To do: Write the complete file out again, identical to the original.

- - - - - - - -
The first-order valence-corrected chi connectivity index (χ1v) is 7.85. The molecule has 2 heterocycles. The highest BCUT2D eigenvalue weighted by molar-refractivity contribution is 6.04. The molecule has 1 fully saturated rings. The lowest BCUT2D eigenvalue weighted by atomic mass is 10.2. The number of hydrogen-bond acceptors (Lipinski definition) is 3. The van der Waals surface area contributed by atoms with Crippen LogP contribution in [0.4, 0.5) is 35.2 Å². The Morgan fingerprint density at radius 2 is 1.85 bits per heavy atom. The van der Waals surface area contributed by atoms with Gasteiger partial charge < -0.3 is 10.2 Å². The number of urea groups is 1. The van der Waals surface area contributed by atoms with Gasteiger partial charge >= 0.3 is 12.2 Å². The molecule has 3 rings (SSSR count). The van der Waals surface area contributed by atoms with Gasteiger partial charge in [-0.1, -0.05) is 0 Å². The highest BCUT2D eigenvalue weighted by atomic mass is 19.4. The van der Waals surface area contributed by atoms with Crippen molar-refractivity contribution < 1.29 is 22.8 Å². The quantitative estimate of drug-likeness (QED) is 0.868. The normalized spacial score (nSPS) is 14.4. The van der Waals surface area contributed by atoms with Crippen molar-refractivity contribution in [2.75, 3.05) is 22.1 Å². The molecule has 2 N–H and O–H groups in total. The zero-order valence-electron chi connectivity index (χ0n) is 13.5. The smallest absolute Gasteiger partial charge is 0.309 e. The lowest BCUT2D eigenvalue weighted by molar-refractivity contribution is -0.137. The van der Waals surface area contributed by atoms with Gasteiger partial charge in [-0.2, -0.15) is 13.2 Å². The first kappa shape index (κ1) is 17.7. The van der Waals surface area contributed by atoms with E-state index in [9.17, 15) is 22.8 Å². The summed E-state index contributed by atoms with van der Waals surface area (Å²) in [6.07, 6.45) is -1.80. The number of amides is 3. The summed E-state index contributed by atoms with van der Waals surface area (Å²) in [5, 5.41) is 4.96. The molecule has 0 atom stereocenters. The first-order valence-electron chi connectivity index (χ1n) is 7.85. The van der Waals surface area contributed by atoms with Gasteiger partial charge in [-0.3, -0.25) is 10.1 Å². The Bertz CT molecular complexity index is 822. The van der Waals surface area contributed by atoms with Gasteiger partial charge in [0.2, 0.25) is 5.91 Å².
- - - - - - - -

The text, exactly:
The first-order valence-corrected chi connectivity index (χ1v) is 7.85. The molecule has 2 heterocycles. The highest BCUT2D eigenvalue weighted by molar-refractivity contribution is 6.04. The molecule has 1 fully saturated rings. The lowest BCUT2D eigenvalue weighted by atomic mass is 10.2. The number of hydrogen-bond acceptors (Lipinski definition) is 3. The van der Waals surface area contributed by atoms with Crippen LogP contribution in [0.4, 0.5) is 35.2 Å². The Morgan fingerprint density at radius 2 is 1.85 bits per heavy atom. The van der Waals surface area contributed by atoms with Gasteiger partial charge < -0.3 is 10.2 Å². The number of urea groups is 1. The van der Waals surface area contributed by atoms with Gasteiger partial charge >= 0.3 is 12.2 Å². The molecule has 3 rings (SSSR count). The van der Waals surface area contributed by atoms with Gasteiger partial charge in [-0.1, -0.05) is 0 Å². The highest BCUT2D eigenvalue weighted by atomic mass is 19.4. The van der Waals surface area contributed by atoms with Crippen molar-refractivity contribution < 1.29 is 22.8 Å². The quantitative estimate of drug-likeness (QED) is 0.868. The normalized spacial score (nSPS) is 14.4. The van der Waals surface area contributed by atoms with Crippen molar-refractivity contribution in [2.75, 3.05) is 22.1 Å². The molecule has 2 N–H and O–H groups in total. The zero-order valence-electron chi connectivity index (χ0n) is 13.5. The smallest absolute Gasteiger partial charge is 0.309 e. The lowest BCUT2D eigenvalue weighted by molar-refractivity contribution is -0.137. The van der Waals surface area contributed by atoms with Gasteiger partial charge in [-0.2, -0.15) is 13.2 Å². The first kappa shape index (κ1) is 17.7. The van der Waals surface area contributed by atoms with E-state index in [9.17, 15) is 22.8 Å². The summed E-state index contributed by atoms with van der Waals surface area (Å²) in [6.07, 6.45) is -1.80. The number of amides is 3. The summed E-state index contributed by atoms with van der Waals surface area (Å²) in [5, 5.41) is 4.96. The molecule has 0 atom stereocenters. The first-order valence-electron chi connectivity index (χ1n) is 7.85. The van der Waals surface area contributed by atoms with Gasteiger partial charge in [-0.3, -0.25) is 10.1 Å². The Bertz CT molecular complexity index is 822. The van der Waals surface area contributed by atoms with Gasteiger partial charge in [0.2, 0.25) is 5.91 Å².